Between debating the location of a proposed dog park and discussing taxi permit fees one night last month, the city council in Oakland, California, turned to severing ties with Goldman Sachs Group Inc. (GS)
The vote for the city administrator to begin the process of firing the fifth-biggest U.S. bank by assets came during an eight-hour meeting Dec. 18. It culminated months of efforts by the city to exit a 1998 interest-rate swap without paying a $14.8 million termination fee. Goldman, which underwrote $83 million of Oakland debt last year, has denied the request.
The cash-strapped city addressed about $318 million of budget gaps in the last six years. It is moving toward the rare step of cutting off business with the bank that sold it a bet on interest rates that wound up backfiring. Issuers including California’s water resources department and Reading, Pennsylvania, have paid at least $4 billion to banks to end such contracts after the deals failed to protect them from changes in interest rates.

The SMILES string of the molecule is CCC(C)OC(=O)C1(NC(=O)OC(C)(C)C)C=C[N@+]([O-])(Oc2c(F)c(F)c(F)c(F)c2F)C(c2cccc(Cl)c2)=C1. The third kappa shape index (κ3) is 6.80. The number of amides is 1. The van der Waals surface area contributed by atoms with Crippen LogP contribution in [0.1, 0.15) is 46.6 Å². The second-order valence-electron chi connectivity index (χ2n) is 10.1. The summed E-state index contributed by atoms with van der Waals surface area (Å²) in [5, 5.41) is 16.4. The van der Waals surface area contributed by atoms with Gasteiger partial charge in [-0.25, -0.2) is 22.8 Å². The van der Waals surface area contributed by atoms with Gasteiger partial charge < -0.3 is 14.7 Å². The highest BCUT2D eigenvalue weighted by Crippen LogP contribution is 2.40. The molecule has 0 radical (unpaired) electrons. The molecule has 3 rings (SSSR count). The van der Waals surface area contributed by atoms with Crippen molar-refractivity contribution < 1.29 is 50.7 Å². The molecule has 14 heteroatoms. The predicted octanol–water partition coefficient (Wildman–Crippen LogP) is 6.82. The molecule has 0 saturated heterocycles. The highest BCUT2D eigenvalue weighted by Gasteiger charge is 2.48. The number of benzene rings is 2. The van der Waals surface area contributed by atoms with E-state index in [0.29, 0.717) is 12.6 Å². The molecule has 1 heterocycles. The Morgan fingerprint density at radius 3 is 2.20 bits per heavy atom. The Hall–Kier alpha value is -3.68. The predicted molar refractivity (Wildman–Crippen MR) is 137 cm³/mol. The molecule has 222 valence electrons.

“I’m sure Goldman Sachs does not relish the possibility of losing the ability to do investment banking business with the city of Oakland,” said Robert Fuller, principal at Capital Markets Management LLC, a Hopewell, New Jersey-based swaps adviser to municipalities.
Tiffany Galvin, a Goldman Sachs spokeswoman in New York, declined to comment.